Chinese children seek double fun from ancient classics, pop culture

17:31, November 19, 2009      

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Beijing boy Liu Hanzhao, 9, is starting his day with reading aloud Confucian classics for 20 minutes after breakfast.

Before he is going to sleep in the evening he reads English tales like "The Little Match Girl" by Danish author Hans Christian Andersen. At the weekends he is watching "Kung Fu Panda", the popular animation film. It is his favorite movie.

Liu is enjoying to have access to such a range of literature and films originating from different cultural backgrounds.

"I like to be moved by true and beautiful stories," said he. "I can't bear to see animals hurt."

Mei Zihan, an established writer and a professor with Shanghai Normal University, said nowadays children had a wide range of choices concerning reading and watching.

"The combination of both ancient classics and children's works from home and abroad will be conducive to the growth of Chinese children," he said. Liu said there were many schools teaching Confucian classics in Shanghai, only that no one had added them up.

Liu has been taking a weekly class of Confucian classics since 2007.

He is one of some 100 children who are attending the Chengxian Confucius School. Every Saturday morning, Liu sits for two hours in a classroom inside the Guozijian, which was the Imperial College 100 years ago.

They chant the teachings of Confucius (551- 479 B.C.), a great teacher and thinker and read ancient poems.

"Liu is able to recite several simple classics, such as 'San Zijing', though he can not write many characters," said Ji Jiejing, director of the school. The classic, also known as "Three-Word Chant", is a well-known short essay introducing Chinese words and characters. It also teaches traditional virtues like respecting parents.

The experience has knocked a courageous reciting star out of a shy boy, said Ji. Liu is one of the rather introverted, not very talkative young boys. When he is on stage the boy seems to be another person.

"On the Dragon Boat Festival this year, I recited 'Li Sao' before an audience of 200," said Liu. The work, crafted by ancient poet Qu Yuan (340-278 BC), is one of the longest poems with 372 lines in ancient China. He drowned himself after he was exiled and his death is traditionally commemorated on the festival which falls on the fifth day of the fifth lunar month, usually in early June.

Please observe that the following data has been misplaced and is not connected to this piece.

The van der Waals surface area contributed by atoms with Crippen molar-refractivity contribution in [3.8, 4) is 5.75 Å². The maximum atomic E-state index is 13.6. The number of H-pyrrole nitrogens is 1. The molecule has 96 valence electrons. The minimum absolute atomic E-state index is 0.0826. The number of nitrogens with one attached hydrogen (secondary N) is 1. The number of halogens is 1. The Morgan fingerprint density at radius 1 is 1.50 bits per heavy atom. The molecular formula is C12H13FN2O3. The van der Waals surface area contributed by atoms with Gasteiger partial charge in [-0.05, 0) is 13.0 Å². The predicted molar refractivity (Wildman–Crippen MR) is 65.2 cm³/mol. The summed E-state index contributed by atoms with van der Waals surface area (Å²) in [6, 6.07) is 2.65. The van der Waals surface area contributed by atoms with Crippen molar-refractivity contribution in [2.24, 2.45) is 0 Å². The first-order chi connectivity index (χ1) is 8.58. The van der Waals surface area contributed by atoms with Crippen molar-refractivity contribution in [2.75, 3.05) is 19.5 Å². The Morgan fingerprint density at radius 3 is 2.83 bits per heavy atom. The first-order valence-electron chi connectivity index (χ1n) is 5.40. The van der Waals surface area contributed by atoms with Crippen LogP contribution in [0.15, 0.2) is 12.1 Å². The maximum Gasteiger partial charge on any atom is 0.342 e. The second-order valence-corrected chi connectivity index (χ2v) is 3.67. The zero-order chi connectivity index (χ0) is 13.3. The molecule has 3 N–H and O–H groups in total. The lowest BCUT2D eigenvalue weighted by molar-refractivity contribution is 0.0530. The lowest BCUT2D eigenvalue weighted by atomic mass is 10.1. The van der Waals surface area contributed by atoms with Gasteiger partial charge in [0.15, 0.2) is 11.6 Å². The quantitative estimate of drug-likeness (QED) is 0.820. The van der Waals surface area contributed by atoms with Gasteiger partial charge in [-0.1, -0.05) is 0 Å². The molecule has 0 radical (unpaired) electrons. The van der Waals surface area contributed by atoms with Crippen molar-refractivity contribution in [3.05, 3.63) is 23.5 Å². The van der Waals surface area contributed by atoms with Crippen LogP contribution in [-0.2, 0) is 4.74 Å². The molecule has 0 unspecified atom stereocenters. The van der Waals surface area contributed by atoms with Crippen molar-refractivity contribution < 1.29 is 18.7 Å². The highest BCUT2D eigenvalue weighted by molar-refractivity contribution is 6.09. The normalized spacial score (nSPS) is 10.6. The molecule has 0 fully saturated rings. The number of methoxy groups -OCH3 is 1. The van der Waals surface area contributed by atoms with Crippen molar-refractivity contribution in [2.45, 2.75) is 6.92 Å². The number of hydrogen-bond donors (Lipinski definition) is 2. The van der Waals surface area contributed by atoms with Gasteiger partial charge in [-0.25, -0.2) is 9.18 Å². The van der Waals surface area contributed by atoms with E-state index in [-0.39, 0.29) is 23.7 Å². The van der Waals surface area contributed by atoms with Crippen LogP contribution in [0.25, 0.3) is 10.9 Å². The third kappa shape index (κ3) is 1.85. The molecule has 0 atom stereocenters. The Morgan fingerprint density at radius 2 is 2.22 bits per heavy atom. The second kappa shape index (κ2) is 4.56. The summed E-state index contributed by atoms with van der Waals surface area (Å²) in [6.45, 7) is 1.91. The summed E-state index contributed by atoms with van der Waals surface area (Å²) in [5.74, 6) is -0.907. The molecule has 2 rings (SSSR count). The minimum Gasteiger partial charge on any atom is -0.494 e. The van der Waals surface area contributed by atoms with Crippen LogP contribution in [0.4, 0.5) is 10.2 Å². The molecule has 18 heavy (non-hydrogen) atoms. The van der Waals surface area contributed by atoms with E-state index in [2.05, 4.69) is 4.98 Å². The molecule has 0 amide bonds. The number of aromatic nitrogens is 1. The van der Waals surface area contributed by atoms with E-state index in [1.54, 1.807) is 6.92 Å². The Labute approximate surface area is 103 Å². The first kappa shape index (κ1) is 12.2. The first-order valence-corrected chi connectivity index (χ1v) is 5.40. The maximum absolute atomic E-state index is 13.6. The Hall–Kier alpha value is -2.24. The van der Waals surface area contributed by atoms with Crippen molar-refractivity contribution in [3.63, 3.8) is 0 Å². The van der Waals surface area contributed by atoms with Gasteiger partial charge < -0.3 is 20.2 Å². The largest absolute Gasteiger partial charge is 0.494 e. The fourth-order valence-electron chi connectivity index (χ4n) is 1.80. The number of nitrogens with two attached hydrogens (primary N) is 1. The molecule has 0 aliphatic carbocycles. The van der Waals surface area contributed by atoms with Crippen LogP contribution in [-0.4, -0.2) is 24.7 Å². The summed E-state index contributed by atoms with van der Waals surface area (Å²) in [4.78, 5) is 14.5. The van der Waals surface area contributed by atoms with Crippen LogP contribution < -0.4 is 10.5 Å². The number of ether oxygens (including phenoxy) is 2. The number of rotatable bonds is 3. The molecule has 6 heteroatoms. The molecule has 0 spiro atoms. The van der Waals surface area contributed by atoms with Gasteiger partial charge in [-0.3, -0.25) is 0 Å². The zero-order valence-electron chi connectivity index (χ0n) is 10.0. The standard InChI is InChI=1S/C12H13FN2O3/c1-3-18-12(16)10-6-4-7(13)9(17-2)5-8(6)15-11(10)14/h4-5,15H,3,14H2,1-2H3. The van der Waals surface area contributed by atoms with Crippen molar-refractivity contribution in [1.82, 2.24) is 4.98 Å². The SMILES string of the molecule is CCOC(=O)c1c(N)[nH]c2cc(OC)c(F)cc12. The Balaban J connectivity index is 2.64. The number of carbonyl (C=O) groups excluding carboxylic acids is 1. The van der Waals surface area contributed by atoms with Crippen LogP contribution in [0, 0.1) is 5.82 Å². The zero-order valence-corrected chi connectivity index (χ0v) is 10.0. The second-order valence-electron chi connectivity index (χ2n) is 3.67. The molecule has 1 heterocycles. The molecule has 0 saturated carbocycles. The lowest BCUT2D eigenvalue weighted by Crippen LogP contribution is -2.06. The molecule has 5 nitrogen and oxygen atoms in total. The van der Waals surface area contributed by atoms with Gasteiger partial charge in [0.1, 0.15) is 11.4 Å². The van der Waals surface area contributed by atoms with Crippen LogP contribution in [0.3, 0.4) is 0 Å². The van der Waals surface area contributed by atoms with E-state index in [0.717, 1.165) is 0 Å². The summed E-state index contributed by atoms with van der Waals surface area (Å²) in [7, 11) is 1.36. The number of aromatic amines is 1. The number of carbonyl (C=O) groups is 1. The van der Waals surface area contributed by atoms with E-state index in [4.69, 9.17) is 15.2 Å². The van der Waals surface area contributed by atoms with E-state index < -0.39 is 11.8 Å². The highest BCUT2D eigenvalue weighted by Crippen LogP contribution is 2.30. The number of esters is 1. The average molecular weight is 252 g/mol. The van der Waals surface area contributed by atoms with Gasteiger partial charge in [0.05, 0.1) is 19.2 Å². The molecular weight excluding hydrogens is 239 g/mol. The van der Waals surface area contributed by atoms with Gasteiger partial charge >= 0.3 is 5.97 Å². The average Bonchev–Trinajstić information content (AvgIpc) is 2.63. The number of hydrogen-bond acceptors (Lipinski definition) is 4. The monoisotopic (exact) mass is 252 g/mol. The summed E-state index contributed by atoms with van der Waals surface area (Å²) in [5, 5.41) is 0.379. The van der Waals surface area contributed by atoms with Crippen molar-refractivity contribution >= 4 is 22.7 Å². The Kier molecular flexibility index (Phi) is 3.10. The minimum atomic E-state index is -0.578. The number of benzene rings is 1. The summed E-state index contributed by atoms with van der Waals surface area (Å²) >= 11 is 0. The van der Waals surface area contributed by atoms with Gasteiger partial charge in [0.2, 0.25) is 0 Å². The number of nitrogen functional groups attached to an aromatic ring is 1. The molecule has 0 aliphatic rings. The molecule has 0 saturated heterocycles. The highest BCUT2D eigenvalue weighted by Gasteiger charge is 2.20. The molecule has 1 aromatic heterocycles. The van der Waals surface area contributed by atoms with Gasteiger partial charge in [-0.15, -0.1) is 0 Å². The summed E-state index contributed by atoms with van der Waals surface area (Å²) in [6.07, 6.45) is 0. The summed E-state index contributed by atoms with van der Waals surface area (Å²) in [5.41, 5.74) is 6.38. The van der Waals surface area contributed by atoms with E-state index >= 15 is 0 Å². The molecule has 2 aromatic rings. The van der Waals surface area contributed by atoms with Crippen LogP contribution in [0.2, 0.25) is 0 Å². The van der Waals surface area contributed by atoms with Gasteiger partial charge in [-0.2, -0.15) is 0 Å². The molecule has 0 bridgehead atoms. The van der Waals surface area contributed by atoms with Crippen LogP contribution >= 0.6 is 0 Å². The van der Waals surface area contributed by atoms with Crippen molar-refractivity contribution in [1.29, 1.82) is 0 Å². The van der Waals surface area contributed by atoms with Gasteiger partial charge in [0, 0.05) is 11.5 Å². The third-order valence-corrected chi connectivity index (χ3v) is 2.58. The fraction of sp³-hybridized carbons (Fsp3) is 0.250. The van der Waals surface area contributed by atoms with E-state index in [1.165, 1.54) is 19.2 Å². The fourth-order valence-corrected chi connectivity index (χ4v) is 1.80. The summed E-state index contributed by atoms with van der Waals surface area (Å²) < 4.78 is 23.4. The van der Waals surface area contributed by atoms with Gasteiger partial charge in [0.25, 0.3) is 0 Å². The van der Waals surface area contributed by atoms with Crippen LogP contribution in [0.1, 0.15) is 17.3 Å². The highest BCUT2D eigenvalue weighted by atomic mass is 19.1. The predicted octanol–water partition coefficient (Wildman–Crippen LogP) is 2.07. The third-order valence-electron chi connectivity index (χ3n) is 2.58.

"The people were enthralled when he was there on the stage," said Ji, "He delivered it loud and vibrant."

Ji told Xinhua some 400 children like Liu had studied in the school, including foreign children. Six-year-old Li Yitang, whose father is a Danish investor in Beijing, said he liked learning Chinese characters as much as watching animated theatrical shorts.

And, Ji's school is expanding with classes on weekdays because more and more kids are coming for the lessons. Schools like Ji's are sprouting up everywhere in the country as people realize traditional culture will help their children grow more talented.

Shanghai girl Wang Xinyu, 6, enjoys dancing to English songs like "The Sound of Music." She also rejoices in reading poems of Li Bai (701-762), a great poet in Tang Dynasty.

"I listen to English songs for a while, and then shift to Li Bai's poems," She said. "It's fun."

"Although we know that she might not quite understand what she is listening and reading, we are delighted she enjoys them," said the mother Wang Yuanhong.

Zhang Yiwu, a professor of Peking University, said it was natural for the Chinese children and teenagers to enjoy the ancient classics as well as the popular culture from the western countries.

"The works, like 'San Zijing' and Andersen's stories, are interesting in nature and filled with the shared value of life," he said.

Source: Xinhua
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